Twenty one energetic ladies showed up at Carlsbad Connection on the Coast Highway this past Saturday to enjoy a ride north to San Onofre and beyond. The C group turned around inside the campground, the B group continued through to San Clemente, and the A group went all the way to Dana Point Harbor. It had been quite a long time since we headed that direction. The weather couldn’t have been better – even the wind that can be quite vicious through the base was rather tame (even on the return trip).
I have to make a confession. My long-time riding buddies can tell you that this ride is not exactly my favorite. Maybe it was one too many times of having to return in a hellacious headwind, or perhaps it was getting hunted down by a tank in the tunnel on the Las Pulgas trail. Generally I talk about “suffering through” this ride when I have to, and generally avoid it at all costs. I think that maybe – just maybe – last Saturday’s ride redeems it a bit for me.
I had nine ladies join me for what was posted as a 65 mile ride to Dana Point (turns out it was a little closer to 70 than 65, but who’s counting). I was a little surprised that so many people were game for the big distance – but I hope everyone would agree that getting to see the harbor was worth it. Karen, Lauren, Ellen, Laurie, Kim, and new attendee Rosio rounded out the group, along with Judy and Candace who joined us for as much as their schedule allowed.
The ride started out fairly mellow, that is until we decided to test our legs on the Stuart Mesa climb. I figure since everyone expects me to be a bit of a nut case on hills, and we had so few on this ride, I didn’t want to disappoint anyone. We got the blood pumping and the legs whipping around, and the tempo was nice and challenging all the way through the base (two more little hills until you make it to the bike path).
At one point, Kim asked me if I wanted to do some tempo riding. I think she was wondering why I looked so confused, so she started explaining to me what she meant. On the Livestrong website, you can find tempo riding defined as,
It’s just above pure aerobic training and just below working at lactate threshold. Therefore, tempo riding is not without effort and would be difficult to sustain the required pace for hours, but it doesn’t require so much effort that it quickly tires you out. In a bicycle race, the peloton — or group of riders — often works at this steady pace, performing tempo riding until there is an attack or until they need to bridge a gap.
I interrupted and said very innocently, “But why wouldn’t we be doing the whole thing at a tempo pace?”. Obviously I missed the part of the definition where it says the pace would be “difficult to sustain for hours”, and focused more on the parts that say, “just below working at lactate threshold” and “not without effort”. I like those parts of the definition. The other parts seem a little irrelevant, and frankly, boring.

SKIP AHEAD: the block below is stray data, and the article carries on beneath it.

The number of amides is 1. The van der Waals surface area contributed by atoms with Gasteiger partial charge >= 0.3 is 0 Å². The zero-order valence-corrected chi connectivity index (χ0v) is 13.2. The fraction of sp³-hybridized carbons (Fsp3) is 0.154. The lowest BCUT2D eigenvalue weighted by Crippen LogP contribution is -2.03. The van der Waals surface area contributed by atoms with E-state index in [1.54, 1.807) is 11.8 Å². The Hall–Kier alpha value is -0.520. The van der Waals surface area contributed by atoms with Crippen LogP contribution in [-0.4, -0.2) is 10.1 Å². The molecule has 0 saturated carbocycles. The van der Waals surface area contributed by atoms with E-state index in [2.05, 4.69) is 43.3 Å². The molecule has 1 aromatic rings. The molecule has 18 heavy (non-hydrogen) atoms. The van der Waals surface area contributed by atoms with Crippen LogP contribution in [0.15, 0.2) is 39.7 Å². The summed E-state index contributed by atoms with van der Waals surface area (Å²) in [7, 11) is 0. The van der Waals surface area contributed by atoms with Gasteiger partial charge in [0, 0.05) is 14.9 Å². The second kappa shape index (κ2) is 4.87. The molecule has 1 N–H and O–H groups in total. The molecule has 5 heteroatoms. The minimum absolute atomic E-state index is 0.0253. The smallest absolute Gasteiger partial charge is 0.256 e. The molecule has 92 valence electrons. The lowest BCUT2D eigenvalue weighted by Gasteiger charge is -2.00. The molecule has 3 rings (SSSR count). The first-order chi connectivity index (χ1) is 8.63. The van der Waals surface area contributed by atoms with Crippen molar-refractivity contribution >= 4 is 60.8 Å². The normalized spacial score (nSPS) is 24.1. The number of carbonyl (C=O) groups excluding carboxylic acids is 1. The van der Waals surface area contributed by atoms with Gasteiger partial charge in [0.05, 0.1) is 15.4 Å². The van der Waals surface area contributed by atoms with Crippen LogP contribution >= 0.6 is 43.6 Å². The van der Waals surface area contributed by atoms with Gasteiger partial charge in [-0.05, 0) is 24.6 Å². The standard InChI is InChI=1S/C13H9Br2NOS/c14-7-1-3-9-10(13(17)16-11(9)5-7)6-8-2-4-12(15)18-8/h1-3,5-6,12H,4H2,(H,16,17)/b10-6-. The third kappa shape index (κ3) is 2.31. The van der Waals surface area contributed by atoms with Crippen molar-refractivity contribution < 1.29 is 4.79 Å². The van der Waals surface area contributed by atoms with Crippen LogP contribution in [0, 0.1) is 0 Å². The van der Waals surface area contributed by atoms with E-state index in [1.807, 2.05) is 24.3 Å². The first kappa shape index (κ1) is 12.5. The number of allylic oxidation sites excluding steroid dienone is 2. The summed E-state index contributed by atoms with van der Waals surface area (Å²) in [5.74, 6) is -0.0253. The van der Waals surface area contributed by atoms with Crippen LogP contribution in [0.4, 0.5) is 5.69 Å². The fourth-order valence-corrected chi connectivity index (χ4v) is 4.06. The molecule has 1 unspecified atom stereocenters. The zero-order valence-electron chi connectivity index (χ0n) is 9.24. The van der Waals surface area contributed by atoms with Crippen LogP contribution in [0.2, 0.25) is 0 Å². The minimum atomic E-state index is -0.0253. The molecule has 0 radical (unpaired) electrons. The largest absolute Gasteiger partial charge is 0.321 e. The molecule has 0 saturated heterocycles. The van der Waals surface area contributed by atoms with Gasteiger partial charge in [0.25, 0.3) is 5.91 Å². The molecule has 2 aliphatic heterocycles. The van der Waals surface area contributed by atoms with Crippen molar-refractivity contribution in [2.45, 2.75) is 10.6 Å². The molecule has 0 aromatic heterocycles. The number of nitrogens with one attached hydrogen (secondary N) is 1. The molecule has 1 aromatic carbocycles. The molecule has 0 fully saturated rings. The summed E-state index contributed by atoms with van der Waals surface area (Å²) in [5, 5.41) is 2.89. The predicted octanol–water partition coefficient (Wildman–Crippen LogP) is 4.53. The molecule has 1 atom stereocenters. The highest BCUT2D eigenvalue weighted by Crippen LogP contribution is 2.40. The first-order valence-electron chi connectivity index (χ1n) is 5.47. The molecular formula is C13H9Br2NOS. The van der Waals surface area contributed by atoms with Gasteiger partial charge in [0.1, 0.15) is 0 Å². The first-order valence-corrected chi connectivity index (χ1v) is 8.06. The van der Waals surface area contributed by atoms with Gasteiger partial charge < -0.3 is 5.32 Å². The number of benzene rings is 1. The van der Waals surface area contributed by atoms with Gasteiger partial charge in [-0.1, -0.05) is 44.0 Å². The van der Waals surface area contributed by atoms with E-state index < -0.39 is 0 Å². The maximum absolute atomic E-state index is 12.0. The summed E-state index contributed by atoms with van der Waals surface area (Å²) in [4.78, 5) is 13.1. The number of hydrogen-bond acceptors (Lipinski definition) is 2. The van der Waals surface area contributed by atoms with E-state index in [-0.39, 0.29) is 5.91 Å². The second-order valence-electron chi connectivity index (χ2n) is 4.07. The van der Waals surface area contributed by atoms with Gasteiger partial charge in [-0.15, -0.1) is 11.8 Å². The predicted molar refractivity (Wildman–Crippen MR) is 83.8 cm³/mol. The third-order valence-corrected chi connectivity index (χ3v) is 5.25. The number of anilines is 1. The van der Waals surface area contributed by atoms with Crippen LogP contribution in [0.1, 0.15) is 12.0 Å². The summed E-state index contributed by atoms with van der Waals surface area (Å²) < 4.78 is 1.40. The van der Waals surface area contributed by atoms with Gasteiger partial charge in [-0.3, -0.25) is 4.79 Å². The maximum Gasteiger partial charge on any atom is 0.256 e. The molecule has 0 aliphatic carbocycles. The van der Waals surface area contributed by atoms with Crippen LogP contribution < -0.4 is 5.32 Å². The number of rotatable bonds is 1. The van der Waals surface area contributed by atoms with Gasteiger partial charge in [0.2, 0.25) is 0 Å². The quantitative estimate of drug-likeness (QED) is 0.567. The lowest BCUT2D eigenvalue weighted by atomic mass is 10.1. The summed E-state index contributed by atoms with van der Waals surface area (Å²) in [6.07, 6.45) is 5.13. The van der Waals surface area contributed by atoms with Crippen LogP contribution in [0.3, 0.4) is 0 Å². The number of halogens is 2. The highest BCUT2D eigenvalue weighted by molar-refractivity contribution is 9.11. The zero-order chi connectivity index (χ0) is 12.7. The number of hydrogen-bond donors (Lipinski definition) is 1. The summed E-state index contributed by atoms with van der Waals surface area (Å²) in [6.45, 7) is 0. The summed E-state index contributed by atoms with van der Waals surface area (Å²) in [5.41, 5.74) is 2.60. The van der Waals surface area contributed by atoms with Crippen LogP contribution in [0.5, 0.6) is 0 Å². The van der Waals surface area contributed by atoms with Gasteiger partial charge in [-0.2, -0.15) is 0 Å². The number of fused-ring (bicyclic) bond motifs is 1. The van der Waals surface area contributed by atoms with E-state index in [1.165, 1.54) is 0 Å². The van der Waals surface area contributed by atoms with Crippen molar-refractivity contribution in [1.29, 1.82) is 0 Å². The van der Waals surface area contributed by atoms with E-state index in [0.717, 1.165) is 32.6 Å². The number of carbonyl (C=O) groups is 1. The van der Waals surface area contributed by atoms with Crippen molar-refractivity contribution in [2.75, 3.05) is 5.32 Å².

I’m kidding, well, partly. I do get a little bit into the “head down, plow ahead” mode when I’m on a long, straight, flat ride. It comes from all those years of riding flat rides into the wind in Idaho, I think. Just get it done, you know?
Fortunately the scenery along this route is stunning – for the most part. I feel like a completely spoiled brat when I complain about riding along the Pacific Ocean – fresh air, palm trees, vast expanses of deep blue ocean peppered with surfers enjoying the day. With temperatures in the 70s, plentiful sunshine, and light winds – it doesn’t get much better.
In what seemed like no time at all, we were enjoying the high speed rollers that the bike route follows through San Clemente. Sling shotting from one to the next, it’s a bit easy to miss the green bike route signs, but we managed to make our way down to the north end of town. We took a little refill and potty break at the coffee shop before heading onto the last stretch to Dana Point. There was some talk of maybe getting a snack on the return, but everyone was pretty determined to make it to the halfway point before relaxing for a food break. Personally, I was a little hungry but I went with the mood of the group.
We were a little clueless about how to jump onto the bike path past San Clemente, but fortunately we jumped into the middle of a group ride from a bike shop in Dana Point and had the pleasure of drafting a gracious, very fast cyclist who pulled us along north of 24 mph. Kim had already been pushing the pace upwards of 22 mph or so, prompting me to ask why she was in such a hurry to get to Dana Point, but I decided to stop complaining and enjoy the draft.
The group also pointed us in the right direction toward our destination – the harbor. I had no idea how big the harbor was there, and we took some time to do a mini photo shoot. We all bemoaned the absence of our team photographer, Jill, but we managed to squeak out a few good ones. A few people tried to tempt me with this steep, beastly looking hill that climbs out of the harbor, but I declined. I think it was a little plot to tire me out, but I knew how tired I was already feeling and with facing down another 45 miles, I decided to choke down the cliff bar I had packed.
Return trips are never as exciting as the trip out, and given that it was already a pretty long day, we decided to forego the snack back at the San Clemente coffee shop to head back to Carlsbad. My stomach was very grumbly at that point, but following the advice of some of my fellow riders, I decided that every time I felt the hunger pangs, I should just push a little harder.
Kim was quite the task master on that return trip, just jamming up every incline, in spite of my pleas for mercy. She was heartless.
Truth be told, everyone finished strong. We are definitely ready for a Team Fun century effort!
I heard nothing but great reviews from all three groups, so I think in spite of my historical bias against this ride, I think it should be included in our regular ride rotation.